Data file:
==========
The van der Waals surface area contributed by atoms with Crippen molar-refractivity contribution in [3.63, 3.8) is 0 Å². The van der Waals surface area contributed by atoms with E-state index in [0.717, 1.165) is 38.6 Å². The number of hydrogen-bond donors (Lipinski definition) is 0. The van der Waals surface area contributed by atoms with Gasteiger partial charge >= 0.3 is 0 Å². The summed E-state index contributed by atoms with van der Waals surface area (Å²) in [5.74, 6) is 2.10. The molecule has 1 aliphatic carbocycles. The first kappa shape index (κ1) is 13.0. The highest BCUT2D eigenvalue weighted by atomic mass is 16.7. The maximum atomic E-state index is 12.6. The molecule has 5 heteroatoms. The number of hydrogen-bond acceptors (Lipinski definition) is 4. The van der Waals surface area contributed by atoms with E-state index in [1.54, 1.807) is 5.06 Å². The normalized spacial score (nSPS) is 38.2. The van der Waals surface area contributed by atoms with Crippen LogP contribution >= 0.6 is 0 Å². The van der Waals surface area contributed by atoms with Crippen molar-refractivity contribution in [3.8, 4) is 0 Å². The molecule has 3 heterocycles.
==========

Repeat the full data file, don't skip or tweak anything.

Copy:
The van der Waals surface area contributed by atoms with Crippen molar-refractivity contribution in [3.63, 3.8) is 0 Å². The van der Waals surface area contributed by atoms with E-state index in [0.717, 1.165) is 38.6 Å². The number of hydrogen-bond donors (Lipinski definition) is 0. The van der Waals surface area contributed by atoms with Gasteiger partial charge >= 0.3 is 0 Å². The summed E-state index contributed by atoms with van der Waals surface area (Å²) in [5.74, 6) is 2.10. The molecule has 1 aliphatic carbocycles. The first kappa shape index (κ1) is 13.0. The highest BCUT2D eigenvalue weighted by atomic mass is 16.7. The maximum atomic E-state index is 12.6. The molecule has 5 heteroatoms. The number of hydrogen-bond acceptors (Lipinski definition) is 4. The van der Waals surface area contributed by atoms with E-state index in [1.54, 1.807) is 5.06 Å². The normalized spacial score (nSPS) is 38.2. The van der Waals surface area contributed by atoms with Crippen LogP contribution >= 0.6 is 0 Å². The van der Waals surface area contributed by atoms with Crippen molar-refractivity contribution in [3.8, 4) is 0 Å². The molecule has 3 heterocycles.